“Thou God seest me," said one of old whose soul was deeply impressed with a sense of the divine presence! And he uttered a truth no less awful than it is certain.

We shrink from publicity when we would plan or act contrary to conscience. We desire not the presence of human witnesses to our guilt, either in thought or action. Crime courts concealment. Sin shuns the light of day. When the wicked act is done, the sinner endeavors to quiet his conscience, by the flattering unction that ne man knoweth it. But in all these calculations of concealment one fact is overlooked and forgotten, viz: there is an ever-present, an all-beholding spirit-an eye whose lightening glance penetrates every concealment, which discerns all the thoughts and intents of the heart.

The divine knowledge never faileth. To the memory of the infinite, the unchangeable God, their pertaineth no imperfection. All the acts of our intelligent being are treasured up in his recollection. The plans, thoughts, words, acts of our whole life-all that has entered into the composition of our moral history-however much may have escaped our memory-all is deposited in the treasury of God's knowledge. “ The ways of man are before the eyes of the Lord, and He pondereth all his goings.'' “Can any hide himself in secret places that I shall not see him ? saith the Lord.” "All things are naked and open unto the eyes of Him with whom we have to do.”

Every thing relating to our individual characters will be brought to light. “For the Lord will bring to light the hidden things of darkness, and will make manifest the counsels of the hearts.” Aye, even the " counsels of the hearts."



“ There remaineth therefore a rest to the people of God."-HEB, ix, 4.

Heaven is never presented to our view as a state of conflict. Having passed through bis period of trial, the Christian will enter the world of holiness and bliss, never again to be subjected to the loss of his peace. Şecured from falling, by an Almighty arm, there is no danger that he will ever apostatize. He will love and serve God in full accordance with his capacities; and he will everinore be surrounded by beings of the same character with himself. There will be no sinful propensities in his soul, struggling for the mastery, no consciousness of transgression ; no painful regret for past errors; nothing of this nature to interrupt and destroy his peace. All the woes incident to our fallen, sinful nature will be excluded from the heavenly rest. The fear of poverty will not disquiet the mind, nor that of want, oppress; the jealousies and envies of earth will there be unknown; nor can we think of any evil to which we are here subject, from which the Christian will not there be free; and, with his holiness, his bliss will then be perfect.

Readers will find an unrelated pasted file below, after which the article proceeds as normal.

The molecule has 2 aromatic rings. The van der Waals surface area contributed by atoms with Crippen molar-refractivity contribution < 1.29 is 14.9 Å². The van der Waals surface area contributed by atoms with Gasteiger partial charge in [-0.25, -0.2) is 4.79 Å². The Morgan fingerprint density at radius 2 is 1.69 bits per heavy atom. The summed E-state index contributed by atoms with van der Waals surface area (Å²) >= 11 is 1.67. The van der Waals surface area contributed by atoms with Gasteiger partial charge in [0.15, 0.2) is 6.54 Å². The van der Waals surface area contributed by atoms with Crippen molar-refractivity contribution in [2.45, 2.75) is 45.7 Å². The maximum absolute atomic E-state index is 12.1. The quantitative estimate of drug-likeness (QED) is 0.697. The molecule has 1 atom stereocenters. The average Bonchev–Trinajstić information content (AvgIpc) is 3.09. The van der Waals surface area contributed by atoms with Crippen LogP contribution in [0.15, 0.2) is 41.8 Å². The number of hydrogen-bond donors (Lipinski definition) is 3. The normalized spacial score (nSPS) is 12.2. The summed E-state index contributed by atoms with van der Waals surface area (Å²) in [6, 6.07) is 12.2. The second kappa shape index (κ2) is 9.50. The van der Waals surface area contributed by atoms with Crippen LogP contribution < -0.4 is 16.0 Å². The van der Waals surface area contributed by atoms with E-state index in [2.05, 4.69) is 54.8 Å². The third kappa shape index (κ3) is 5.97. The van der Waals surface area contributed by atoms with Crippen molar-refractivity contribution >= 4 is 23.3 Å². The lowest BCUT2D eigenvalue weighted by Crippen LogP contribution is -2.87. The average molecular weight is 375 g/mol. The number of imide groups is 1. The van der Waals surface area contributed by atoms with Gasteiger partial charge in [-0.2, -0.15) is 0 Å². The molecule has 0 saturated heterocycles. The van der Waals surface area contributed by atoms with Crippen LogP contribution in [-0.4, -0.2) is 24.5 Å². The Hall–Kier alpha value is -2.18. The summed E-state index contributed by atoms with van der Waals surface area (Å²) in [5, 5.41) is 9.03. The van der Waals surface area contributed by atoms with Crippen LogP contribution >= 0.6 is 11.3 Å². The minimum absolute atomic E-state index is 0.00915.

The employments of heaven will be such as to increase and perfect his joy. We reason from the nature of the mind, and its capacity for the acquisition of knowledge, that in heaven it will still be active; and it will make the study of the works of God a chief employment, and be engaged with the angels, in all that conduces to the divine glory and its own bappiness. Here, the body occupies a large proportion of care. But in the future state, all its wants will be provided for, so that our whole time may be actively devoted to serving God, in such rational and pleasurable pursuits as may conduce to his glory and our good.

The ideas common on this subject are strangely wrong, contradicting everything that we know of the nature of celestial felicity and glory. It is not in idleness that the saints are to spend eternity. There must, and will be something for them to do, which will call into activity their holy and benevolent affections, or else heaven would suon become a dull place to them. Nor can we doubt that, in this respect, there is ample provision made. Heavenly happiness is represented by symbols drawn from material objects of beauty and grandeur. We are not to suppose that heaven presents to view a beautiful garden filled with choice fruit or a chrystal stream, or a city paved with gold; nor that there are in heaven harps of gold, and crowns and raiment pure and white; nor that our Father has a house there, and tables spread for the hungry, for these are only emblems, and are used to convey the idea of happiness to minds otherwise incapable of its conception. We should not, therefore, materialize heaven, but use these scriptural metaphors to heighten our ideas of its bliss.